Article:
Seiobo There Below – Laszlo Krasznahorkai (translated by Ottilie Mulzet) – Best Translated Book Award 2014

I have to start this review by stating that this was probably the most difficult novel I have ever read. When you are not a genius, how do you review something composed by a genius? Your insignificant thoughts are mere ramblings compared to the broad sweeping vista of Krasznahorkai’s mind.
Let’s start off by explaining that the chapters are numbered in the Fibonacci sequence (missing 0 and 1) – if you don’t know what the Fibonacci sequence is I suggest you google it and then become even more confused. You’ll find heaps of references to nature, art, Elloitt waves, golden means, you get me? Let’s simply say the chapters are 1,2,3,5,8,13,21,34,55,89,144,233,377,610,987,1597 and 2854
These seventeen sections could be easily read as seventeen short stories, as we do not have a common narrator, or character and the sections cover just about the breadth of human existence. The inner sleeve tells me “Seiobo – a Japanese goddess – has a peach tree in her garden that blossoms once every three thousand years; its fruit brings immortality. In “Seiobo There Below”, we see her returning to mortal realms, searching for a glimpse of perfection.“ Now I must have been asleep when I read that section, as my only recollection of Seiobo’s involvement was through a Noh dancer performing as her.
As we know Karsznahorkai creates long winding passages of text, and this work is no different, with single sentences taking up whole chapters and running for thirty–forty pages. Therefore I may well have missed the fact that Seiobo returned to mortal realms, it could well have been squeezed in the middle of a forty page sentence, wall to wall text, no breathing between ramblings, no breaks for the astute reader, just text, text, text and more of the same text, passages that return to their origins and then split off again, for further ramblings…. get what I mean?
What I’m telling you may well lead you away from this amazing work, yes it is difficult, but it is also probably one of the most rewarding and enlightening books I have ever read. An amazing landscape of humanity attempting to define beauty, our eternal search for ultimate bliss, each and every chapter is a further exploration of the nature of perfection, whether through architecture, painting, music, sculpture or an amazing written contribution to perfection? Our welcome is not that open though…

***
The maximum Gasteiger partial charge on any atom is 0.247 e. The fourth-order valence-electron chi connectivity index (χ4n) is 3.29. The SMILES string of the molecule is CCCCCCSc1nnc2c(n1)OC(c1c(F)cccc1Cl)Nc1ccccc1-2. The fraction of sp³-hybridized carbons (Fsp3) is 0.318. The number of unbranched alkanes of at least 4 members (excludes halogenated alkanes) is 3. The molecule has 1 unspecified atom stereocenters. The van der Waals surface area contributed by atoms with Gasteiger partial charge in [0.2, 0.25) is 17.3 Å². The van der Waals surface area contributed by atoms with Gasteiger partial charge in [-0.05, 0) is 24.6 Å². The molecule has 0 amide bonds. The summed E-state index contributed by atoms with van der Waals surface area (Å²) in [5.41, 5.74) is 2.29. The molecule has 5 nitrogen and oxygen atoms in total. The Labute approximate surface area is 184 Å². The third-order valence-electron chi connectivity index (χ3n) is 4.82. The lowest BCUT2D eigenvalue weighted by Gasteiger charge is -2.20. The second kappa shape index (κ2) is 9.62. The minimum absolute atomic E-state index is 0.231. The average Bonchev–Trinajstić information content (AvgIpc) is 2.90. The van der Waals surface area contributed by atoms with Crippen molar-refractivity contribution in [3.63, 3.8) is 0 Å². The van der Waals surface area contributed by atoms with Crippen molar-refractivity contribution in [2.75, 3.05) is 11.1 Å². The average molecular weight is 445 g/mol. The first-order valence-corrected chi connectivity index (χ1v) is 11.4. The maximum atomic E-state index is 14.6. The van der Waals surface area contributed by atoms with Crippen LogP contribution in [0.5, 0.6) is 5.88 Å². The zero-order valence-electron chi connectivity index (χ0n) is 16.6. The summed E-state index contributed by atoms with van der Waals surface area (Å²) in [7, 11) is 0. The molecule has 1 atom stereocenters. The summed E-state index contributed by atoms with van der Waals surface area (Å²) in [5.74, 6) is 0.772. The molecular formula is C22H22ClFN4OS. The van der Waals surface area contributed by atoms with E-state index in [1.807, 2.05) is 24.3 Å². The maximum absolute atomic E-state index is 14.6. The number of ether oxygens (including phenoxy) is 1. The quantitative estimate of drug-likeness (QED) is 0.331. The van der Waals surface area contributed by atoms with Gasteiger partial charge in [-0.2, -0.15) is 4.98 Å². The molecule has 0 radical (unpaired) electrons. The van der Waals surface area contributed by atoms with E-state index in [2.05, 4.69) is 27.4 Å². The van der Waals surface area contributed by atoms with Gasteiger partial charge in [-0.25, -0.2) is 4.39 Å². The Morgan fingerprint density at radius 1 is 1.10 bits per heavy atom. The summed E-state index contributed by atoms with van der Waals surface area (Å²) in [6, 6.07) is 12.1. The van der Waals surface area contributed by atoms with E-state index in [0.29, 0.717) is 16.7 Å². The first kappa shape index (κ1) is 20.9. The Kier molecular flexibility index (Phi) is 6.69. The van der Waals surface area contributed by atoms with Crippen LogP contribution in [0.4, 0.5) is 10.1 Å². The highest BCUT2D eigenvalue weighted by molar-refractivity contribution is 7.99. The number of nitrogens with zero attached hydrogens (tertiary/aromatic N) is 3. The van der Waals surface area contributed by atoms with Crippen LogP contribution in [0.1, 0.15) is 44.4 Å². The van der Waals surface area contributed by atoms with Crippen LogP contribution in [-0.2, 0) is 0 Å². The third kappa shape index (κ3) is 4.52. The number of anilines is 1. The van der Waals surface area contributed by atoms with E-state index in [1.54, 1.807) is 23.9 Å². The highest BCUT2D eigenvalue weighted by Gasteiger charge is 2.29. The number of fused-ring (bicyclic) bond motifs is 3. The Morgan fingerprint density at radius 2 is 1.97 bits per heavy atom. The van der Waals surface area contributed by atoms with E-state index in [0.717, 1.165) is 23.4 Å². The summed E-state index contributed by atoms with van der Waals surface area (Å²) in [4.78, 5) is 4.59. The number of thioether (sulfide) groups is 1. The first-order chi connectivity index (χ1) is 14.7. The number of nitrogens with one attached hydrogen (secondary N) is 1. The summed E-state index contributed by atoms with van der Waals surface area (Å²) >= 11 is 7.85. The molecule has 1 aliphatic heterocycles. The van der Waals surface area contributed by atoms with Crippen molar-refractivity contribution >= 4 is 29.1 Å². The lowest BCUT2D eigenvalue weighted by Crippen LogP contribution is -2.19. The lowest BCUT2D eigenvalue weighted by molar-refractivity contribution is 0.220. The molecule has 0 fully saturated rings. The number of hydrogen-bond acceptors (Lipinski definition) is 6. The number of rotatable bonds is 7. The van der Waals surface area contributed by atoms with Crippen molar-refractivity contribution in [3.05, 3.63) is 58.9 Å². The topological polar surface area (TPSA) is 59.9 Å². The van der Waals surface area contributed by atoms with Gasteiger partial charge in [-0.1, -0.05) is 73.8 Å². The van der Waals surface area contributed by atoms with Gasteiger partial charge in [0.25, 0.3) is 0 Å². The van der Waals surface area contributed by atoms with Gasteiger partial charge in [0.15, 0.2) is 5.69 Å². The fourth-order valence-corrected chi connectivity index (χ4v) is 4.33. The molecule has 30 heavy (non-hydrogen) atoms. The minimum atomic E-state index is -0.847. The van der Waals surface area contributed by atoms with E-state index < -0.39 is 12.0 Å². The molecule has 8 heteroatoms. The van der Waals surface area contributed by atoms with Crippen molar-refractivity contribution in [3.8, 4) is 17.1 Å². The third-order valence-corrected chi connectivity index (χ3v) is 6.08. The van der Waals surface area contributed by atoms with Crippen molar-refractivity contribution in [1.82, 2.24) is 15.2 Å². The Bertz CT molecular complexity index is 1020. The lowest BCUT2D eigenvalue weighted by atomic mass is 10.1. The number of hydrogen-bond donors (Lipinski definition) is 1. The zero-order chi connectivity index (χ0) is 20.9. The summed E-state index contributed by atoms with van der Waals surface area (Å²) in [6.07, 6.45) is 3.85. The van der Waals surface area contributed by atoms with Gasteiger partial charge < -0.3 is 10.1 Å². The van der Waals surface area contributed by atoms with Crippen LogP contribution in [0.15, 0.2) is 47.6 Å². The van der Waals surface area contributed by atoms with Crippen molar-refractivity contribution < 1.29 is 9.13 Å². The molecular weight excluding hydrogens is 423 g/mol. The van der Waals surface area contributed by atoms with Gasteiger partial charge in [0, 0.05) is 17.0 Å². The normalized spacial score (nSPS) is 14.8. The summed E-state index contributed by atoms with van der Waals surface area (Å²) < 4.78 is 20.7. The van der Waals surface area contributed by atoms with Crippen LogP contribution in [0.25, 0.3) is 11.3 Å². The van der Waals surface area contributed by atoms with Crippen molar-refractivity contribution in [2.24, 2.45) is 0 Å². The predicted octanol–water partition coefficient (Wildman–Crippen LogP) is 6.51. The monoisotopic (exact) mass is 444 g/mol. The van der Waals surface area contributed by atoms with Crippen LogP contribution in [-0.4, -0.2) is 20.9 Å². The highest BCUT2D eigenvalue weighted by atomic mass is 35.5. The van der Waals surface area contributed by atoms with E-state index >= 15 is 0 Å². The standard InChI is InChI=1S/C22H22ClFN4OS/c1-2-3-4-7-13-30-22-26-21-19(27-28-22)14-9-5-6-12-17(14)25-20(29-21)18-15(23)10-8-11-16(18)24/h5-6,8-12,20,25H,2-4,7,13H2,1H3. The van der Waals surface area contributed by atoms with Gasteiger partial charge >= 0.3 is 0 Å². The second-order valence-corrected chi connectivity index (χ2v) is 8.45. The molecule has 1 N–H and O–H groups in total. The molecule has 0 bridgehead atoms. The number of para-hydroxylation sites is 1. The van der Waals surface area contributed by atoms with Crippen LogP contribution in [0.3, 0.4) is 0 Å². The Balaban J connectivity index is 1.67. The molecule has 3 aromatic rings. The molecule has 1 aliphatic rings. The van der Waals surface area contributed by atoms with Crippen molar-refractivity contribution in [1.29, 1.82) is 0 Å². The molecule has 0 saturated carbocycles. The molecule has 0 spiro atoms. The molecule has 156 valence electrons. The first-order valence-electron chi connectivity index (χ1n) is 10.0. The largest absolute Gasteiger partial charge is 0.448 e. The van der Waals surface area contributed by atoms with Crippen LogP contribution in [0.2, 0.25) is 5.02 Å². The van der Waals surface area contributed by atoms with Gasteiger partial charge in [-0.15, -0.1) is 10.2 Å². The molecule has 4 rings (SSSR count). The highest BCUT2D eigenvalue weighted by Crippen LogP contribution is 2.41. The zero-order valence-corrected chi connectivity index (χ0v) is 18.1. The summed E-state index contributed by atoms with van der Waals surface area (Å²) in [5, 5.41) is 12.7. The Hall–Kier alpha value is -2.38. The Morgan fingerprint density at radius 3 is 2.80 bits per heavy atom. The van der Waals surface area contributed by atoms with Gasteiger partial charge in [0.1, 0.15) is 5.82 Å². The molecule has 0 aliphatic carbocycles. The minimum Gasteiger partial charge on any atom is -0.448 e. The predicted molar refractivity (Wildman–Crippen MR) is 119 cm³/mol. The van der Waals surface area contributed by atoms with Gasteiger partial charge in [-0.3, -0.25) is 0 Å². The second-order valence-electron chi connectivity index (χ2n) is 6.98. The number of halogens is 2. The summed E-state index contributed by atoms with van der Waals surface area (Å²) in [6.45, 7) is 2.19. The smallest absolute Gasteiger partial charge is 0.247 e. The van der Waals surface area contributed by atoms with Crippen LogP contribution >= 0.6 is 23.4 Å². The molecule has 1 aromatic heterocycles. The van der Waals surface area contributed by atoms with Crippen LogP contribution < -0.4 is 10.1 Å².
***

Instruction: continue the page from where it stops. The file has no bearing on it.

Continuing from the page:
It would be better for you to turn around and go into the thick grasses, there where one of those strange grassy islets in the riverbed will completely cover you, it would be better if you do this for once and for all, because if you come back tomorrow, or after tomorrow, there will be no one at all to understand, no one to look, not even a single one among all your natural enemies that will be able to see who you really are; it would be better for you to go away this very evening when twilight begins to fall, it would be better for you to retreat with the others, if night begins to descend, and you should not come back if tomorrow, or after tomorrow, dawn breaks, because for you it will be much better for there to be no tomorrow and no day after tomorrow; so hide away in the grass, sink down, fall onto your side, let your eyes slowly close, and die, for there is no point in the sublimity that you bear, die at midnight in the grass, sink down and fall, and let it be like that – breathe your last.
Here is a quick summation of the blend which makes up “Seiobo There Below”. We have a heron in a Japanese river who remains perfectly still, an Italian bible crossword telling us that if we solve 54 across we’ll reach a decisive conclusion (“Queen Vashti has done wrong, not only against all the nobles and the peoples of all the provinces of King Xerxes” Esther 1:16), we have references to an Australian skin care website (which if you investigate actually takes you to Arabic articles on liposuction), we have a Persian Queen, Filippo Lippi-Firenze from 1470 an apprentice to Botticelli, Queen Vashti then appears on a wedding chest painted by Lippi (or was it Botticelli).
We have the restoration of a Buddha statue from 1367, recognised for its immortal “one single gaze”, we have a painting of the dead Christ being restored, Christ appears to be wanting to open his eyes. We have a Hungarian tourist visiting the Acropolis totally unprepared, another tourist in Venice who returns to visit a painting of Dead Christ, then an artist who creates “shiro-hannya”, the demon-head mask created for a Japanese Noh play. Flick over to a destitute Romanian who has been tricked into travelling to Spain for work and he stumbles across a mystical gallery where “these angels were real”.
Seiobo is introduced as part of Inoue Kazuyuki’s section, a celebrated Noh dancer who has found the meaning of life: